Super Bowl LVI did a great job of reflecting the wild, turbulent and thoroughly-entertaining 2021 NFL season. There were no perfect teams during the most wide-open and unpredictable campaign in living memory. It was a postseason that saw its last seven games decided by three points six times and by six points in overtime once.
And there were no perfect teams on Sunday night in Los Angeles. The hometown Rams committed two turnovers via Matthew Stafford interceptions but were able to buck a major trend which had seen teams winning the turnover battle post a 38-5 record in the Super Bowl.
The reason for the Rams' 23-20 win was a second-half collapse from Cincinnati's offensive line. The Bengals ended the night giving up seven sacks, including six after the break.
As this back-and-forth game progressed, the Rams were getting painfully thin in passing game targets. Odell Beckham Jr. had gone down with a serious-looking knee injury and Stafford was forced to air passes in the direction of the likes of third-string tight end Brycen Hopkins, reserve receiver Ben Skowronek and backup running back Darrell Henderson.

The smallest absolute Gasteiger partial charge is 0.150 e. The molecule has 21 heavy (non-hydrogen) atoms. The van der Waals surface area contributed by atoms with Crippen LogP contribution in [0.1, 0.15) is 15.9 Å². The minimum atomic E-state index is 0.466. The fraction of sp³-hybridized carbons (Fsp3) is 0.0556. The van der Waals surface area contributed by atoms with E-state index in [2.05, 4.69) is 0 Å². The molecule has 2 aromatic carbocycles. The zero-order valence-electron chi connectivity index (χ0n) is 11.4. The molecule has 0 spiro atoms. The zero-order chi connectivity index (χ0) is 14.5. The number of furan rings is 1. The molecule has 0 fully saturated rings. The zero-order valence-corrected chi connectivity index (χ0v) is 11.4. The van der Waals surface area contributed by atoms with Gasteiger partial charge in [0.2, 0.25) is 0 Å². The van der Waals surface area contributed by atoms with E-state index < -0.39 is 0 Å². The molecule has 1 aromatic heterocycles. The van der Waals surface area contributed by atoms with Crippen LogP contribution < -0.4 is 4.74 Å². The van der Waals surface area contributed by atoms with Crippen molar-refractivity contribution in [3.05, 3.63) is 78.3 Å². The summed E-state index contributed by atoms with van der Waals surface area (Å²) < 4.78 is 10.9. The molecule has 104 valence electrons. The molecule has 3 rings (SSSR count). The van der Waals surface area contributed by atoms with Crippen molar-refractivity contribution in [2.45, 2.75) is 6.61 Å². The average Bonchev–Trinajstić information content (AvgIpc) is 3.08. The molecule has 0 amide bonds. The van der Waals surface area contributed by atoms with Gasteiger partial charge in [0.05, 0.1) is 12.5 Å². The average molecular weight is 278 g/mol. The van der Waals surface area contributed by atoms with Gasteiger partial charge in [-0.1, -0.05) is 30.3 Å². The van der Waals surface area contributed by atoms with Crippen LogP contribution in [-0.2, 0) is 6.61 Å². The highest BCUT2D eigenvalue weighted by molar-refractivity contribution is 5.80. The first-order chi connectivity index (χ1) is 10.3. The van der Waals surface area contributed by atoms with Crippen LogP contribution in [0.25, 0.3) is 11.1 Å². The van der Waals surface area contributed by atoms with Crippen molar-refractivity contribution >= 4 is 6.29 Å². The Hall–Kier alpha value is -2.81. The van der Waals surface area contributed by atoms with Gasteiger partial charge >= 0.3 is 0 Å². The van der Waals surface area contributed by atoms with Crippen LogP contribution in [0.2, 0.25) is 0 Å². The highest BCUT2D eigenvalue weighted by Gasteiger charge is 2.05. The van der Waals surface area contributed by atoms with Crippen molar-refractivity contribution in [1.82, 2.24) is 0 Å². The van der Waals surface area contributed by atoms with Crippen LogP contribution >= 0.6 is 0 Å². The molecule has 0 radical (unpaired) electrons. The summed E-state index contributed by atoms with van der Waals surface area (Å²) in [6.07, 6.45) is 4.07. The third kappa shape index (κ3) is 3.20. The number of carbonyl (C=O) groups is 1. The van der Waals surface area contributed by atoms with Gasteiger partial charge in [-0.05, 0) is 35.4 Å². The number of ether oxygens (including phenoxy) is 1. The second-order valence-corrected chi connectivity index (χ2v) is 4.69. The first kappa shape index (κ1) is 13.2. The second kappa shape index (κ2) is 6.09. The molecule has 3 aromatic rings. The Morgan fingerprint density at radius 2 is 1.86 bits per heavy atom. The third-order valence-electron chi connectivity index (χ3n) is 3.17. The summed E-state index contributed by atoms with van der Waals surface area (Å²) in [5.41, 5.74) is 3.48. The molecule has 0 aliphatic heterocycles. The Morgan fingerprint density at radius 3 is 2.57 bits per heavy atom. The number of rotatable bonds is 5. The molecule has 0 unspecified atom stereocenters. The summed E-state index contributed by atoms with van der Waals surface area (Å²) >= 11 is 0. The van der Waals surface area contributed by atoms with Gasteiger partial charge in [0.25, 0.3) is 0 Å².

In the end, the Rams had stars who stepped up with the game in the balance. And that's not a knock on Joe Burrow – there is not a huge amount you can do as a quarterback when your protection repeatedly breaks down as it did in SoFi Stadium on Sunday evening.
In a second half where it looked, for a while, like the Rams would not find another touchdown; Sean McVay's men saw their drives end with an interception, a Matt Gay field goal and then three successive punts.
At that point, schemes went out of the window and it became about players not plays. Stafford was going to Cooper Kupp, no matter what. The NFL's triple-crown receiving winner touched the ball five times for 46 yards and the game-winning touchdown on a 15-play, 79-yard drive to seal the Lombardi for LA. Kupp also drew three penalties down near the goal line to set up his winning one-yard reception.
There was still 1:25 left on the clock for Burrow and he did move the Bengals to the Rams' 49-yard line with quick completions to Ja'Marr Chase and Tyler Boyd. After an incompletion on second down, Aaron Donald closed this game out in emphatic fashion.